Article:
Young people in Bristol taking up the ‘Climate Challenge’

School and college students in Bristol are working together with environmental organisations on ‘Climate Challenge’ projects to help reduce carbon emissions and protect wildlife.

Students developed ideas to undertake in school including installation of smart meters to measure energy usage, living walls with vertical gardening and the reuse of waste to produce wildlife habitats.

The projects will be showcased on Wednesday 9 October at the University of the West of England, to launch the new Bristol Education Partnership (BEP). Guest speakers include Doug Allan from BBC Blue Planet, OVO Energy and Bristol Youth Mayors.

Councillor Anna Keen, Cabinet Member for Education and Skills said:

“At a city level the council is working independently and with partners to reduce carbon emissions, generate cleaner energy and improve air quality. This project demonstrates that whilst there is significant action being taken, tackling climate change is not all about the headline actions. Education and participation are equally as important and it’s great to see Bristol schools taking these opportunities to engage with this global issue.

“We see across the country that younger generations are developing a strong and passionate voice in the conversation about climate emergency. These ‘Climate Challenge’ projects take this a step further by engaging young people and creating practical solutions that schools and communities can utilise to be climate friendly. I hope they inspire individuals and organisations to do the same.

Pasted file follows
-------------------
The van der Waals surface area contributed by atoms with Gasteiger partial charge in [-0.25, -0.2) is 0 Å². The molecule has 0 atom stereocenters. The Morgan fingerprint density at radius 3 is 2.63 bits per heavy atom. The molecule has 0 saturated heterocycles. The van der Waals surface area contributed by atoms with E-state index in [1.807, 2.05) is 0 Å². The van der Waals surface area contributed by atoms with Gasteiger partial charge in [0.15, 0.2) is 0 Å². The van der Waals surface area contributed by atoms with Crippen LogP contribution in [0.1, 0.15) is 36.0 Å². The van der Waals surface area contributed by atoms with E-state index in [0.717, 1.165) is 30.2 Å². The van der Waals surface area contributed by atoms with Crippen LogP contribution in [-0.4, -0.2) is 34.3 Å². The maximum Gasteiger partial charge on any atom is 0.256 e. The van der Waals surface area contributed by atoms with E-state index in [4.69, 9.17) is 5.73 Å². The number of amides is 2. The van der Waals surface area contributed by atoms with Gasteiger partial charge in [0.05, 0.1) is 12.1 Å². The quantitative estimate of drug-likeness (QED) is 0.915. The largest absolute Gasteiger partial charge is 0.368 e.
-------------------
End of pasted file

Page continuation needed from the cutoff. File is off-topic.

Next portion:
“Bristol has declared a climate emergency and is responding with action – we all have a part to play in helping our city become carbon neutral by 2030.”

Gaby Sethi, Head of OVO Foundation said:

“We’re delighted to be funding the Climate Challenge event and working with local young people to design and deliver environmental projects. We’re looking forward to seeing their progress over the next year as we all do our bit to address the climate crisis.”

The Soil Association, Sustrans, Avon Wildlife Trust, the Centre for Sustainable Energy, Action for Conservation, Resource Futures and Geneco supported students with their projects in a workshop held at M Shed on Monday 30 September.

Adeel, a student at Fairfield School attended the workshop, said:

“I enjoyed meeting new students from other schools and hearing their views and ideas on the environment. I can’t wait for the launch, to see what projects other schools have come up with.”

This is the first project of the BEP, a collaborative arrangement between education providers and Bristol City Council. The partnership forms part of Bristol Learning City and is committed to working together to overcome disadvantage, raise aspirations, broaden education and support teachers.